As a child I played at being invisible
to my elders, who had their own lives to live.
At times it seems unreal now, even to me.
They gave me the run of the place, from the kitchen
where hams hung in the rafters darkening
in the rising smoke, and an old woman
sat in a chair by the fire smoking a pipe
and basting venison as it turned on a spit—
to the attic where heat-struck porcelain
dolls stared vacantly, cheeks rouged, limbs missing.

The library was airless and gothic, bindings
crumbling in the wilderness miasma—
Urn Burial with otherworldly illustrations
and The Flowers of Evil by Baudelaire
with Aubrey Beardsley’s etchings, hardly suitable
reading for a child of my tender years.

Caro kept the accounts and ran the farm.
Penelope’s room was tiny. It was where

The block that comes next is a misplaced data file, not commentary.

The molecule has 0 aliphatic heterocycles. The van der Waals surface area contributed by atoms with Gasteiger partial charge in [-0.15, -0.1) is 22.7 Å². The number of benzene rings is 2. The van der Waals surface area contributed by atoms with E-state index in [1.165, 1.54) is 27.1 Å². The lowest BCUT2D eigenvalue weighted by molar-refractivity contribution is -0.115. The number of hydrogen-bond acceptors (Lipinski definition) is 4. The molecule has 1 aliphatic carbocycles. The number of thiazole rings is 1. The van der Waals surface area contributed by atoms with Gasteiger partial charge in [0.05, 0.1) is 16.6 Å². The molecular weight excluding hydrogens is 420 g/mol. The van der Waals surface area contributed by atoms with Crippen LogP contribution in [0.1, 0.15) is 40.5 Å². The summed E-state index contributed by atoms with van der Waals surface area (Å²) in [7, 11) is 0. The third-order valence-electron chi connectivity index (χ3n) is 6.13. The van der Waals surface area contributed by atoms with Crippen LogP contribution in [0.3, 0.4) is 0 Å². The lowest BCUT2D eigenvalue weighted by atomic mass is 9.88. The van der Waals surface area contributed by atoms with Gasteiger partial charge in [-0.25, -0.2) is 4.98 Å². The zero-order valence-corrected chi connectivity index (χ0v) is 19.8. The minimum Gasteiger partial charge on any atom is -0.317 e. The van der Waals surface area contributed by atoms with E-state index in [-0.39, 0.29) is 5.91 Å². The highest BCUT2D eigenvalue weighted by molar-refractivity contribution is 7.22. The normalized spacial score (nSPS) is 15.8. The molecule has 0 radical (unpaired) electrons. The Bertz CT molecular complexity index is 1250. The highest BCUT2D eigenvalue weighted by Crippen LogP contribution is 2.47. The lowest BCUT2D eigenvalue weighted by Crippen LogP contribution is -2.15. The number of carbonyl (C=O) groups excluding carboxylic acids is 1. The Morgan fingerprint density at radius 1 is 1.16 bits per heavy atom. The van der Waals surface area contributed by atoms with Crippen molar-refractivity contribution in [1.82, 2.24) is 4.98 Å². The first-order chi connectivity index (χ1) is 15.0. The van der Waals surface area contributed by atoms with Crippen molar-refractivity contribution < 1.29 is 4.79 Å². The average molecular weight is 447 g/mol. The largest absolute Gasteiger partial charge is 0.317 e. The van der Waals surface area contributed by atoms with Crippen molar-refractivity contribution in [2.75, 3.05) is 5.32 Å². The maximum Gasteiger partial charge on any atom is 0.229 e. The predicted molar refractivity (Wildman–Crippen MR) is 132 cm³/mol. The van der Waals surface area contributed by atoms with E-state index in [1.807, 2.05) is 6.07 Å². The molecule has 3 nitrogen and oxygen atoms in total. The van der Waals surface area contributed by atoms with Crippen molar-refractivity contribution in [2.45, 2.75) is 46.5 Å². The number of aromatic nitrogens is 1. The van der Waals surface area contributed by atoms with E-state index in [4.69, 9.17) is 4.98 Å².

she painted her miniatures and brooded.
Linley and Trooper kept an office in town
where they played at practicing law.
I wonder if they had any clients at all.

I wandered the fields and woods with my .22
under scuppernong vines trailing from old cypresses.
Wild canaries sang up there in the forest roof
and cottonmouth moccasins swam in the creeks.
Nobody ever told me to be careful.

Around the dinner table with its outré
talk and wideness of permission, an itinerant
artist had painted Italian country scenes
with Roman ruins that somehow entered
into the conversation without being mentioned.
Isolation, dipsomania, who knows
what else. The wreck on the highway, the Packard
gone over the bridge into the river that night.

The evangelists who visited on their rounds
after accepting the house’s hospitality,
eating their fill at that blasphemous merry table
and sleeping warm, shook the dust from their feet
before they moved on, as advised by Scripture.

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This article originally appeared in The New Criterion, Volume 40 Number 7, on page 33
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